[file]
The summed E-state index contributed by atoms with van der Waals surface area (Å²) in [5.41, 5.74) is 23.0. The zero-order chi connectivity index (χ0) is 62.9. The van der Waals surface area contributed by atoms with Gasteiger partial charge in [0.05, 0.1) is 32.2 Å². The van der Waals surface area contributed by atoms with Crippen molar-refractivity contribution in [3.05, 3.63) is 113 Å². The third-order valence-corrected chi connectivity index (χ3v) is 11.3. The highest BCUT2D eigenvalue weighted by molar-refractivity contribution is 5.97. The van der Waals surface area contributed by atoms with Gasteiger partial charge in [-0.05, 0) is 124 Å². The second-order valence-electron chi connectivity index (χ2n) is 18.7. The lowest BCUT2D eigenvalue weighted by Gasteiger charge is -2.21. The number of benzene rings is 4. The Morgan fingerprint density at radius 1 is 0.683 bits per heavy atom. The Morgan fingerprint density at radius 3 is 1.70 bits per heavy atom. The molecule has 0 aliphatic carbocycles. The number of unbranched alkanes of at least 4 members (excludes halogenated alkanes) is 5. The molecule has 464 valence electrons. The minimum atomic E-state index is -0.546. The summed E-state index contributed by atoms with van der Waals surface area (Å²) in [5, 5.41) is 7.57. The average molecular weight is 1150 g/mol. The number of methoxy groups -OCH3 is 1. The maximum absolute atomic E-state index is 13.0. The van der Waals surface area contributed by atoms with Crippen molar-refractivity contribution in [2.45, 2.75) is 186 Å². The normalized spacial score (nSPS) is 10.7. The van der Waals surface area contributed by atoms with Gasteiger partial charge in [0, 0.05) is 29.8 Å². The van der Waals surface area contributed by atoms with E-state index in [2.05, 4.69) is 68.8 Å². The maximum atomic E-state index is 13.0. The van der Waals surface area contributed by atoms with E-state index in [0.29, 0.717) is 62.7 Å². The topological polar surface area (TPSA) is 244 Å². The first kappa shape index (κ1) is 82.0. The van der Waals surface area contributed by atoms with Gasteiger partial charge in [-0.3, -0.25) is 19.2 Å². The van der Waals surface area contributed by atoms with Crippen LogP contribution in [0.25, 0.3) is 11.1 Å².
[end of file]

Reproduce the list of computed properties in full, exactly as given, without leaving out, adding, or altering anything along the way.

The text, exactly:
The summed E-state index contributed by atoms with van der Waals surface area (Å²) in [5.41, 5.74) is 23.0. The zero-order chi connectivity index (χ0) is 62.9. The van der Waals surface area contributed by atoms with Gasteiger partial charge in [0.05, 0.1) is 32.2 Å². The van der Waals surface area contributed by atoms with Crippen molar-refractivity contribution in [3.05, 3.63) is 113 Å². The third-order valence-corrected chi connectivity index (χ3v) is 11.3. The highest BCUT2D eigenvalue weighted by molar-refractivity contribution is 5.97. The van der Waals surface area contributed by atoms with Gasteiger partial charge in [-0.05, 0) is 124 Å². The second-order valence-electron chi connectivity index (χ2n) is 18.7. The lowest BCUT2D eigenvalue weighted by Gasteiger charge is -2.21. The number of benzene rings is 4. The Morgan fingerprint density at radius 1 is 0.683 bits per heavy atom. The Morgan fingerprint density at radius 3 is 1.70 bits per heavy atom. The molecule has 0 aliphatic carbocycles. The number of unbranched alkanes of at least 4 members (excludes halogenated alkanes) is 5. The molecule has 464 valence electrons. The minimum atomic E-state index is -0.546. The summed E-state index contributed by atoms with van der Waals surface area (Å²) in [5, 5.41) is 7.57. The average molecular weight is 1150 g/mol. The number of methoxy groups -OCH3 is 1. The maximum absolute atomic E-state index is 13.0. The van der Waals surface area contributed by atoms with Crippen molar-refractivity contribution in [2.45, 2.75) is 186 Å². The normalized spacial score (nSPS) is 10.7. The van der Waals surface area contributed by atoms with Gasteiger partial charge in [0, 0.05) is 29.8 Å². The van der Waals surface area contributed by atoms with E-state index in [2.05, 4.69) is 68.8 Å². The maximum atomic E-state index is 13.0. The van der Waals surface area contributed by atoms with E-state index in [0.29, 0.717) is 62.7 Å². The topological polar surface area (TPSA) is 244 Å². The first kappa shape index (κ1) is 82.0. The van der Waals surface area contributed by atoms with Gasteiger partial charge in [-0.3, -0.25) is 19.2 Å². The van der Waals surface area contributed by atoms with Crippen LogP contribution in [0.25, 0.3) is 11.1 Å².